Diarrhea is the second most common illness suffered by Americans. The most severe cases can result in death by dehydration. Acute diarrhea lasts less than 2 weeks while chronic diarrhea lasts longer than 4 weeks.
Diarrhea is a change in the looseness of the stool, stool frequency, consistency, urgency and continence. Here is a list of common symptoms of diarrhea, possible causes, and treatments.
Common Symptoms of Diarrhea
Loose or Watery Stools
Diarrhea has a consistency that will take the shape of a container, thus the description of “watery” can be accurately applied. This type of consistency is the hallmark attribute of diarrhea.
Cramping may be felt anywhere from the chest to the groin.
Diarrhea caused by an infection may be associated with increased body temperature. A body temperature greater than 98.6 F is classified as a fever.
Nausea is a state of uneasiness or discomfort often starting from the stomach and causes the urge to vomit.
Vomiting is the forcible ejection of stomach contents through the mouth.
Feeling weak, constantly tired or lacking energy are symptoms of fatigue. Usually fatigue will worsen after an episode of diarrhea.
An immediate, unstoppable urge to defecate (evacuate one’s bowels) that requires immediate action. The urge to defecate may also cause nocturnal awakening.
Chronic diarrhea can result in weight loss and malnutrition due to poor absorption of ingested food and loss of nutrients from frequent passage of stool
Finding blood in stool(s) could have a range of causes. It is suggestive of serious condition that requires immediate medical attention.
Causes of Diarrhea
Viruses (Viral Gastroenteritis)
Viruses can attack gut and cause short-term, watery diarrhea. This is often referred to as the stomach flu, The most common viruses in adults are norovirus (“cruise ship diarrhea”) while rotavirus is the main virus that causes children’s diarrhea. There is no treatment for viral gastroenteritis; prevention with proper hand and food hygiene is the best defense.
Bacteria (Travelers’ Diarrhea)
Travelers’ diarrhea (TD) affects 20% to 50% of international travelers. Bacteria is the main source of traveler’s diarrhea and symptoms begin within the first week of travel and most cases resolve within 2 to 7 days without treatment. Escherichia coli, Campylobacter jejuni, Shigella and Salmonella are the most common bacteria that cause Traveler's diarrhea. Eating only recently cooked meats and seafood, avoiding raw fruits and vegetables, and drinking clean water may help avoid Travelers’ diarrhea but this practice does not always prevent it. The CDC does not recommend prophylactic antibiotics for most travelers. Travelers’ diarrhea is often treated with a a fluoroquinolone antibiotic (for example, Cipro).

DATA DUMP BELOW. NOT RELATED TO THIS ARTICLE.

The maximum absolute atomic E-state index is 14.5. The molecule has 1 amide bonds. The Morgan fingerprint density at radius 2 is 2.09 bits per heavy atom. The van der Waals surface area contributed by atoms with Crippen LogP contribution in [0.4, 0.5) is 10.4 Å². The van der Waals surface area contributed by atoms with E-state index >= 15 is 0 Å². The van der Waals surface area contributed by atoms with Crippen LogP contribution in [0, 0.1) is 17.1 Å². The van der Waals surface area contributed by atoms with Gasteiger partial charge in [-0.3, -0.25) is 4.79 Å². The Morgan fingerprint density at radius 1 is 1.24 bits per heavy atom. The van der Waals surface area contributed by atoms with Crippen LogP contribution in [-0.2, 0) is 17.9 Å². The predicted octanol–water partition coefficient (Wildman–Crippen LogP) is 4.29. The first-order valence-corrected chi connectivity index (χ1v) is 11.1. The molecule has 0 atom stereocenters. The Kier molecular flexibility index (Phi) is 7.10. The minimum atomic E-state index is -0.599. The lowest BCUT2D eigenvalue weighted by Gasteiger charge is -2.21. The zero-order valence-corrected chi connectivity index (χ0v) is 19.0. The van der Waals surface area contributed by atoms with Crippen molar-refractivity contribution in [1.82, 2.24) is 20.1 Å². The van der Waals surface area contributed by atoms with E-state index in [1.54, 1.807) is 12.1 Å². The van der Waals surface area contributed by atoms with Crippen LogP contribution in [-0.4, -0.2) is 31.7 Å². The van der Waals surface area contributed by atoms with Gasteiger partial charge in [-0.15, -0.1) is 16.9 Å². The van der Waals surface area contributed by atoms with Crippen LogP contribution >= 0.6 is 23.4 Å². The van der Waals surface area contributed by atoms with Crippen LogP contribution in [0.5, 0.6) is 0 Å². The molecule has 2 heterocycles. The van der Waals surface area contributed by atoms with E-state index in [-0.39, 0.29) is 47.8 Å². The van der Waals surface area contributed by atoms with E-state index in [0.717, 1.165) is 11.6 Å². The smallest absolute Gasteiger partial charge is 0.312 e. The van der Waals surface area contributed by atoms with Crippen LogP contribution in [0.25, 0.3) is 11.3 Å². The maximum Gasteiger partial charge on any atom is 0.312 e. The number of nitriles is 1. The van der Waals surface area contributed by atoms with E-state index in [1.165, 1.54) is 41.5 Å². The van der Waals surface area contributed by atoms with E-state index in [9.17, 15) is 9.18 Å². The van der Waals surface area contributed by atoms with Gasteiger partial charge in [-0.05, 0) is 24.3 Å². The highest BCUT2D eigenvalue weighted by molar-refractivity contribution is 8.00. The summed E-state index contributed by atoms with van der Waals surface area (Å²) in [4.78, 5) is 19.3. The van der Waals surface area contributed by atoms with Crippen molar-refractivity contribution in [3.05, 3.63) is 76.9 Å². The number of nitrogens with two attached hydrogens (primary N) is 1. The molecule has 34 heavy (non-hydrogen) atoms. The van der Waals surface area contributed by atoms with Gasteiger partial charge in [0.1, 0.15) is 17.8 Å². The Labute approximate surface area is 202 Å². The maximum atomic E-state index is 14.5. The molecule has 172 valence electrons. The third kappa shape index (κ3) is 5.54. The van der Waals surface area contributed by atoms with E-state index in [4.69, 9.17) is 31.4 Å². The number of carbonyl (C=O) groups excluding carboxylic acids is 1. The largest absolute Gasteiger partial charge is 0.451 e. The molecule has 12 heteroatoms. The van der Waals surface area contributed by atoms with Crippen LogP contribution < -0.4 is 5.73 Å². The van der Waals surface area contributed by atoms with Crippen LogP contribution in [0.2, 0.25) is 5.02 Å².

Malabsorption or Maldigestion
Fatty diarrhea is caused by malabsorption or maldigestion syndromes. Fatty stool is greasy and very smelly. The pancreas is responsible for releasing digestive enzymes that process foods, and when there is damage to the pancreas (such as alcohol-induced pancreatitis) digestive enzymes are not produced and released in a normal manner. Normal processing and absorption of fats is disrupted, resulting in a larger concentration of fats in stool. Pancreatitis is treated by resting the pancreas from oral food intake, as well as administering intravenous fluids and ceasing alcohol intake. Pancreatic enzymes are available with a prescription for people who lack enough enzymes to properly digest and absorb nutrients.
Other cases of malabsorption include biliary tract obstruction, cholestatic liver disease, and bacterial overgrowth, and small bowel disease.